A Bessel beam is a field of electromagnetic, acoustic or even gravitational radiation whose amplitude is described by a Bessel function of the first kind. A true Bessel beam is non-diffractive. This means that as it propagates, it does not diffract and spread out; this is in contrast to the usual behavior of light (or sound), which spreads out after being focussed down to a small spot. Bessel beams are also self-healing, meaning that the beam can be partially obstructed at one point, but will re-form at a point further down the beam axis.
As with a plane wave a true Bessel beam cannot be created, as it is unbounded and would require an infinite amount of energy. Reasonably good approximations can be made, however, and these are important in many optical applications because they exhibit little or no diffraction over a limited distance. Approximations to Bessel beams are made in practice by focusing a Gaussian beam with an axicon lens to generate a Bessel-Gauss beam, or by placing a narrow annular aperture in the far field.
The properties of Bessel beams make them extremely useful for optical tweezing, as a narrow Bessel beam will maintain its required property of tight focus over a relatively long section of beam and even when partially occluded by the dielectric particles being tweezed. Similarly, particle manipulation with acoustical tweezers may be feasible with a Bessel beam that scatters and produces a radiation force resulting from the exchange of acoustic momentum between the wave-field and a particle placed along its path.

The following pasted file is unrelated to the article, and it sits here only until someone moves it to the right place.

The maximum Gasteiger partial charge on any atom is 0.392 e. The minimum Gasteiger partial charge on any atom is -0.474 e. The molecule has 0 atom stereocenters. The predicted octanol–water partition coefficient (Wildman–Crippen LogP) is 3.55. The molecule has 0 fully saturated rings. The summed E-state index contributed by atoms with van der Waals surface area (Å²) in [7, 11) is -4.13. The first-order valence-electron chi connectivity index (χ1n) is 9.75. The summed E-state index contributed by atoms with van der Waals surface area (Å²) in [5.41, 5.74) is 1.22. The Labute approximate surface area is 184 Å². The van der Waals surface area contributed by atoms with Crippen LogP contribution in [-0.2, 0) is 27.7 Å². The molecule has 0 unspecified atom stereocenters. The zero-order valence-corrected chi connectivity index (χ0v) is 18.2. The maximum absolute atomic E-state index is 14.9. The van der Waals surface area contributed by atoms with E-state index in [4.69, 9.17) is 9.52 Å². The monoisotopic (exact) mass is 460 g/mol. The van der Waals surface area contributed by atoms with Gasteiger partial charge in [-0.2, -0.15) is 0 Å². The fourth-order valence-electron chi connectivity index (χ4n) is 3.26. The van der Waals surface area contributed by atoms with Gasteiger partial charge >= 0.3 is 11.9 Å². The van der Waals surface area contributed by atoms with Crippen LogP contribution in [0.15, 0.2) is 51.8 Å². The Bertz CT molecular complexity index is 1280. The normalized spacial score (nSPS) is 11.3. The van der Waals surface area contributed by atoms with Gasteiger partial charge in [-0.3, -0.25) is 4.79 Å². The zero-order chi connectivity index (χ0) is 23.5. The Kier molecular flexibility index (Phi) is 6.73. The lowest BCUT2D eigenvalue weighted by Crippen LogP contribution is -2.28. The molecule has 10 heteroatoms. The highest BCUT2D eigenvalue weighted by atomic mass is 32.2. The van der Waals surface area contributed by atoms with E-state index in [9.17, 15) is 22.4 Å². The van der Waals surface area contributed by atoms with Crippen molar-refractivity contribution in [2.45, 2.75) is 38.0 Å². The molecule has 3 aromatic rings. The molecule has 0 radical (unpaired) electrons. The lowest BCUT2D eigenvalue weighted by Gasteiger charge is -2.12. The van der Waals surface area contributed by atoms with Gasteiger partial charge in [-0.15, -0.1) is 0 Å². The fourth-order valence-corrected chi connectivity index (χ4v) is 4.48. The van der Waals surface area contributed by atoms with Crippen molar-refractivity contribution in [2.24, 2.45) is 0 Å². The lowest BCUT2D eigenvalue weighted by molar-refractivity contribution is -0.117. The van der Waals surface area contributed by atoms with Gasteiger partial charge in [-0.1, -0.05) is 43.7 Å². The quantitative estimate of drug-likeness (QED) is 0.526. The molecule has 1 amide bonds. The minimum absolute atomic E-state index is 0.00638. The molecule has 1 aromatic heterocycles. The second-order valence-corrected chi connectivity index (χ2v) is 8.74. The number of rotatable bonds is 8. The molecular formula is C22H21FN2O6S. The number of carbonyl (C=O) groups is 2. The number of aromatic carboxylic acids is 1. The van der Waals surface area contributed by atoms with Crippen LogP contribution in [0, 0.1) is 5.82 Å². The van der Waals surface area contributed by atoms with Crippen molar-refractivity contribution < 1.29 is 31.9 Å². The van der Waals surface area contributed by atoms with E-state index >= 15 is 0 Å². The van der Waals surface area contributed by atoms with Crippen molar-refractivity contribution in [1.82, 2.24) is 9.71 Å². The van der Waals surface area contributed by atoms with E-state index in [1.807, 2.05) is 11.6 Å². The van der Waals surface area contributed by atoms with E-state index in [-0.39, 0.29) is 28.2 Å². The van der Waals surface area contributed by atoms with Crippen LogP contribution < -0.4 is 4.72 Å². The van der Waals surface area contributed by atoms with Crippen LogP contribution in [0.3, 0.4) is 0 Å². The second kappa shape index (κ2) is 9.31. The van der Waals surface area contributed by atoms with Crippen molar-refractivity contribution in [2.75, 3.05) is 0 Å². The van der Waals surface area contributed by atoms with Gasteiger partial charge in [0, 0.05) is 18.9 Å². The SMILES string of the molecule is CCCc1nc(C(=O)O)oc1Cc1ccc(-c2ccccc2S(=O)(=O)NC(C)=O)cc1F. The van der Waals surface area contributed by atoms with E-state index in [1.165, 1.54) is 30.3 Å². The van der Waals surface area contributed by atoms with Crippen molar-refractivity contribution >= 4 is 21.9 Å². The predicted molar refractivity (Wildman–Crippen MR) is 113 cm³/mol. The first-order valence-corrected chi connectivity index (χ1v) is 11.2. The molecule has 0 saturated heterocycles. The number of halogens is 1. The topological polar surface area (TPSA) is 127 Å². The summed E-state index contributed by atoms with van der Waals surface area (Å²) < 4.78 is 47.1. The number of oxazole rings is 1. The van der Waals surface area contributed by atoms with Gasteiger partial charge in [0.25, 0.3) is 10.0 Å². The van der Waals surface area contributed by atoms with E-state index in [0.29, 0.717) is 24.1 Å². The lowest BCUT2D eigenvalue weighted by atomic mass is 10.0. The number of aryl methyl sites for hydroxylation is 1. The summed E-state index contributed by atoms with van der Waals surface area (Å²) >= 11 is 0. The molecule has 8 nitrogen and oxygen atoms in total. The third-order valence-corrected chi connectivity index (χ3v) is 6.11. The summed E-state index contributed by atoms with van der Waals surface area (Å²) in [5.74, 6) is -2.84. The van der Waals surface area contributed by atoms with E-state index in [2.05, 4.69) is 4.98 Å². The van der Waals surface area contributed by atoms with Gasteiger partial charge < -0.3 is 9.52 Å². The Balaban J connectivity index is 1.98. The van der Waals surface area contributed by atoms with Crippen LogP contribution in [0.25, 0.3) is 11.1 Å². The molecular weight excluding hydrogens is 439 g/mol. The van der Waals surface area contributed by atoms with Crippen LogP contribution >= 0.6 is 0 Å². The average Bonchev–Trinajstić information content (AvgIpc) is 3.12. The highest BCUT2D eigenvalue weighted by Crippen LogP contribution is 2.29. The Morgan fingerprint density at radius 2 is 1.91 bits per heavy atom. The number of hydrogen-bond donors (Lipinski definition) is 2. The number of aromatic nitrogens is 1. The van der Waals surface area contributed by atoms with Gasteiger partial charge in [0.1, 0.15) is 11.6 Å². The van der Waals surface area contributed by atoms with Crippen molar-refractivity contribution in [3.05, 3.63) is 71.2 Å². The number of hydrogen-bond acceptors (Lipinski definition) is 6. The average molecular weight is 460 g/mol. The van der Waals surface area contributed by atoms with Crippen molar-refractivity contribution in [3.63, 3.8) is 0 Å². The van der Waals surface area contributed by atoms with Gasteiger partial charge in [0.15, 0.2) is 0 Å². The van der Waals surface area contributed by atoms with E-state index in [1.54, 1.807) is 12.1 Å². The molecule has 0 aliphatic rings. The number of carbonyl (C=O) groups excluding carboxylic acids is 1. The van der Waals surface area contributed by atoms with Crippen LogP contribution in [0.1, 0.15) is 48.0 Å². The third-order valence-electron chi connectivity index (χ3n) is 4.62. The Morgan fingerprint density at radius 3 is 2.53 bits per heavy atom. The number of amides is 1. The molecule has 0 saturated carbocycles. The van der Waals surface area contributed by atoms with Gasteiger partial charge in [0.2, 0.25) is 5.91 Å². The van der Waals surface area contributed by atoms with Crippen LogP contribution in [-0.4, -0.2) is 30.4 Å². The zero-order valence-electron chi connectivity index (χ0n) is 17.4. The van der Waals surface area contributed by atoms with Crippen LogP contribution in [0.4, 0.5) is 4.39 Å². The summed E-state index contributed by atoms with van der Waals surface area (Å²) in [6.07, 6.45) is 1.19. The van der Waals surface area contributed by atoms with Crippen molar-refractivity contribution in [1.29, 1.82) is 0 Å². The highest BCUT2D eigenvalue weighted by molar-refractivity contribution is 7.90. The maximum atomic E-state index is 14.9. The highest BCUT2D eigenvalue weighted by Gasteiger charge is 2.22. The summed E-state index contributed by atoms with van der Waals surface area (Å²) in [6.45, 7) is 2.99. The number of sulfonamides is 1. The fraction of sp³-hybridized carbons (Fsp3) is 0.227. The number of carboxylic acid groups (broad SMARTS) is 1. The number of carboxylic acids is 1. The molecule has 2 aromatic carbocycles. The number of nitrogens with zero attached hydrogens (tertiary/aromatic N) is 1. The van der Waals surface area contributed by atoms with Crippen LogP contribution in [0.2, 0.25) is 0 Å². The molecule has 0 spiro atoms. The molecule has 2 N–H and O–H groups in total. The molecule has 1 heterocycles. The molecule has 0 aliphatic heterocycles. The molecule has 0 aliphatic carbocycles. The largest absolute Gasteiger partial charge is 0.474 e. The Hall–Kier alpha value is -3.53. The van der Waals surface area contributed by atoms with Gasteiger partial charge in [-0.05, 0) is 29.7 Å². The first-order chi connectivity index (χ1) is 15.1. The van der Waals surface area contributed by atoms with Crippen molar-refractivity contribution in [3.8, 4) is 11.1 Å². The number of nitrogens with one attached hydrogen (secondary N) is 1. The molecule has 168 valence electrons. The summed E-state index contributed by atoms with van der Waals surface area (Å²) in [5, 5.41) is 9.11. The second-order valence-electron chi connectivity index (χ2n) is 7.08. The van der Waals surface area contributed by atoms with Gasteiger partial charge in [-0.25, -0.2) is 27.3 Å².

The mathematical function which describes a Bessel beam is a solution of Bessel's differential equation, which itself arises from separable solutions to Laplace's equation and the Helmholtz equation in cylindrical coordinates. The fundamental zero-order Bessel beam has an amplitude maximum at the origin, while a high-order Bessel beam (HOBB) has an axial phase singularity along the beam axis; the amplitude is zero there. HOBBs can be of vortex (helicoidal) or non-vortex types.
Mathieu beams and parabolic (Weber) beams  are other types of non-diffractive beams that have the same non-diffractive and self-healing properties of Bessel beams but different transverse structures.
See also 
- Kishan Dholakia; David McGloin, and Vene Garcés-Chávez (2002). "Optical micromanipulating using a self-reconstructing light beam". Retrieved 2007-02-06.
See also V. Garcés-Chávez; D. McGloin, H. Melville, W. Sibbett and K. Dholakia (2002). "Simultaneous micromanipulation in multiple planes using a self-reconstructing light beam". Nature 419 (6903): 145–7. Bibcode:2002Natur.419..145G. doi:10.1038/nature01007. PMID 12226659. Retrieved 2012-12-30.
- D. McGloin, K. Dholakia, Bessel beams: diffraction in a new light, Contemporary Physics 46 (2005) 15-28
- Durnin, J.; J. J. Miceli, Jr. and J. H. Eberly (13 April 1987). "Diffraction-free beams". Physical Review Letters 58 (15): 1499–1501. doi:10.1103/PhysRevLett.58.1499. Retrieved 13 October 2012.
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- New microscope captures 3D movies of living cells gizmag.com (switched Bessel beams used effectively in real-time microscopy)
- 'Tractor beam' is possible with lasers, say scientists
- Ultrasound (zeroth-order) Bessel beam profile - Front cover image (April 2002 Issue of the IEEE Trans. Ultrason. Ferr. Freq. Ctrl.)